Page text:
The excellency of this work can be seen in its impact on the square. Bringing a deserted square to life was important for the local community to feel like they owned a space that wasn’t their private home in which they could congregate, share, and remember their history. Very importantly, Estudio Guanabara challenged their traditional working methods by reaching out to locals of a variety of disciplines and committing time and energy to meetings in which they heard directly from the people about what was needed and what was desired. Additionally, Ativa Pedaco goes against the common belief that a project or installation should be large in scale and primarily aesthetic in order to be successful or meaningful. What is striking about Ativa Pedaco is its considered intervention which was co-constituted with local input and designed to land with the locals rather than be photogenic.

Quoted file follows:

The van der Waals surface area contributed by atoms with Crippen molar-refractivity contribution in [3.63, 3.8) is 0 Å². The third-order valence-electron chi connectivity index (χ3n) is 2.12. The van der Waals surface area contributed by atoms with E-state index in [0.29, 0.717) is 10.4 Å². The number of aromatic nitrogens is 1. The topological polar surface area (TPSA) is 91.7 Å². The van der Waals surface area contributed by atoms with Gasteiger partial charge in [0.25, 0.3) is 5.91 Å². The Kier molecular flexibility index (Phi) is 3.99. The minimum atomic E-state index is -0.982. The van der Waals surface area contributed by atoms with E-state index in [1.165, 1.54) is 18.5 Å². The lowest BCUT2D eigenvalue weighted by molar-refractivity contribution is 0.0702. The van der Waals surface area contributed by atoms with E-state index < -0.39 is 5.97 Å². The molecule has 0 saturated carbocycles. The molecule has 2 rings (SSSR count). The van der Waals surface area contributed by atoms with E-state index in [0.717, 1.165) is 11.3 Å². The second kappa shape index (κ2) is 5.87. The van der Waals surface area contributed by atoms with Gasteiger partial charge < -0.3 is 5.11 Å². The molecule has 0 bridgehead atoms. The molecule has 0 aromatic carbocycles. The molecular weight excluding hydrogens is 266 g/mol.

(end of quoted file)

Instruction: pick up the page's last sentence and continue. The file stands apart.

The impact of the project is especially strong because of its consideration of a variety of durations. First is the duration of the weekly meetings which brought together a community in conversation about local history, local life, local challenges, and local needs. This gave birth to physical interventions which produced a further larger sense of community through the live events which invited local bands to feel at home and activate the space and through the exhibition of interesting phrases and questions which prompted reflection. Finally, the enduring presence of the shades which bring color and protection from the elements to encourage people to congregate. This is coupled by the archival, pedagogical document in the form of the guide. The guide is to this day used as an example of how it is possible to organize public activity, specifically in Brazil which has very specific laws governing these spaces.
This project continues to be an important reference point for architecture curricula as it illustrates how architects can be mediators and derive their solutions directly from the people rather than imposing upon them. It is impossible to make a place just with architecture, it requires a conversation with the people who belong to it.